Figure 3

Some Sectors Look More Vulnerable Than Others to a Rate Hike

Estimated earnings impact from Biden’s tax plan

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Forecasts included should not be relied upon and are not guaranteed. Source: UBS and Schroders. Data as of 7/9/20.

 

All of this, of course, depends on the Democratic party securing a majority of seats in the Senate, without which they are unlikely to pass major tax legislation.

Besides, there is a possibility corporate tax reform would take a back seat in Biden’s first year in office while economic rescue packages are prioritized.

Healthcare: The pandemic has disproportionately affected lower-income families and exposed the inequality in access to healthcare in the US. As a result, Biden is expected to double down on drug pricing control and to create a public health insurance option to compete with private companies.

Both policies are negative for pharmaceutical companies and health insurers, but would still require congressional approval and, in any case, have a milder market impact compared to more far-reaching alternatives such as the “Medicare for All” scenario championed by Bernie Sanders.

Tech: We have already highlighted the immense concentration of the US equity market in the five largest technology companies—Microsoft, Amazon, Apple, Google, and Facebook—which account for 20% of the total US market value. 

For many months, the prevailing concern was that the Democratic nominee would usher in new antitrust rules against these tech giants and, at worst, break them up into smaller businesses.

However, Biden’s general stance on tech has remained relatively unclear. At the same time, the coronavirus has dampened the anti-tech momentum, not least because of our increasing reliance on digital services, as millions of people are confined to their homes.

Despite this, the Democratic Party has moved significantly to the left on this issue and can be expected to pressure Biden to ramp up regulatory scrutiny.

The low taxes paid by these firms are also likely to be a focus. For example, Biden has proposed to double the global minimum tax on offshore profits from 10.5% to 21%.

Foreign Policy: With 66% of Americans having an unfavorable view on China, geopolitical tensions between the US and China are likely to continue under a Biden presidency, especially with regard to technology and trade practices.

On the other hand, there is a high probability Biden will restore economic cooperation with Europe and Asia, while also easing up on tariffs. This would inject a degree of predictability and stability into global affairs, which would be a welcome relief for global markets after a volatile few years.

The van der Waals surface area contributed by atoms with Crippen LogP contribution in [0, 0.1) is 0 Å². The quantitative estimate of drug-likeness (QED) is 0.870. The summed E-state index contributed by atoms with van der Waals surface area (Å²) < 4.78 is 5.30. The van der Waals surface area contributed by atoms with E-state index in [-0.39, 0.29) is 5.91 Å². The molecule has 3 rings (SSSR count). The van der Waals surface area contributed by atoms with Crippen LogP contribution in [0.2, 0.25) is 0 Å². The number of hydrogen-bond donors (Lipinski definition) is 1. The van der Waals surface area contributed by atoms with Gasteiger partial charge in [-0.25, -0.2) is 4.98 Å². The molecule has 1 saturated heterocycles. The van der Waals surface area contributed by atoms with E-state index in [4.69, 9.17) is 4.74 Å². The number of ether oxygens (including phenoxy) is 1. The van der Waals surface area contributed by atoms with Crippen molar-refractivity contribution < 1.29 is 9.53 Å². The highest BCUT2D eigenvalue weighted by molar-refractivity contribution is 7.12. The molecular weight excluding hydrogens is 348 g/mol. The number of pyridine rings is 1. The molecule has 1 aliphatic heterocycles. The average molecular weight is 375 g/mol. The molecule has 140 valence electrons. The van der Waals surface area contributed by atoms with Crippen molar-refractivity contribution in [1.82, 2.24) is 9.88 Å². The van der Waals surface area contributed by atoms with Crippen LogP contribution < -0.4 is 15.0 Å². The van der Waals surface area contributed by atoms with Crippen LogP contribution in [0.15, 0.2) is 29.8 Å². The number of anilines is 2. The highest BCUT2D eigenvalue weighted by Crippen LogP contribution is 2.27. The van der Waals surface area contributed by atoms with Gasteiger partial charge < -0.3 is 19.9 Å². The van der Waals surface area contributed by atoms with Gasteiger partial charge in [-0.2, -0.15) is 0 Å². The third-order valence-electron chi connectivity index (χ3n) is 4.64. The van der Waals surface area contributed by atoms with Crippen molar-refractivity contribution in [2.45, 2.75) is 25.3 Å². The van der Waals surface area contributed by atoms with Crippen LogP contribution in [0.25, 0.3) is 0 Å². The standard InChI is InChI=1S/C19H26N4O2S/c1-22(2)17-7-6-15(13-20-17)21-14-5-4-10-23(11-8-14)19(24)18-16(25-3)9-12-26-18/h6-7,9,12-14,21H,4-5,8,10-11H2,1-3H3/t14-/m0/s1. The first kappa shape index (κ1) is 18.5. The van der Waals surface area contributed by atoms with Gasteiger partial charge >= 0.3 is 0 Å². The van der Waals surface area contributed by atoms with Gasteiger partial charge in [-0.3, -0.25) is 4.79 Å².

And if global trade activity picks up in response, this could be the catalyst for investors to return to some export-oriented emerging markets that were adversely affected by the US-China trade dispute.

 

What Are the Different Possibilities Facing Investors If Biden Wins?

The perception that a Biden win would be a bad outcome for markets is not substantiated by the historical record on Democratic presidents. Investors should instead focus on his policy agenda and its potential investment implications.

If there is a Democratic sweep of Congress, US share prices are likely to price in an increase in corporate tax rates. This would bolster the appeal of non-US equities, especially if coupled with reduced trade frictions.

On the other hand, if Republicans retain control of the Senate, tax reforms are unlikely to pass. But, as most foreign policy decision-making resides with the president, we can still expect an improvement in international relations.

This combination of the tax status quo and a defrosting of international relations would be the best-case scenario for global markets.

Over the medium term, sector-specific issues may arise that could weigh down on the valuations of US healthcare and tech stocks. Investors should remain on guard if they are overly exposed to such areas. 

 

You can access our latest timely insights at hartfordfunds.com



1 Earnings per share is a measure of a company's profitability, calculated as profit divided by the number of outstanding shares.

Important Risks: Investing involves risk, including the possible loss of principal. • Foreign investments may be more volatile and less liquid than US investments and are subject to the risk of currency fluctuations and adverse political and economic developments. These risks may be greater for investments in emerging markets. Investments in particular sectors may result in increased volatility and risk of loss if adverse developments occur.

The views expressed herein are those of Schroders Investment Management, are for informational purposes only, and are subject to change based on prevailing market, economic, and other conditions. The views expressed may not reflect the opinions of Hartford Funds or any other sub-adviser to our funds. They should not be construed as research or investment advice nor should they be considered an offer or solicitation to buy or sell any security. This information is current at the time of writing and may not be reproduced or distributed in whole or in part, for any purpose, without the express written consent of Schroders Investment Management or Hartford Funds.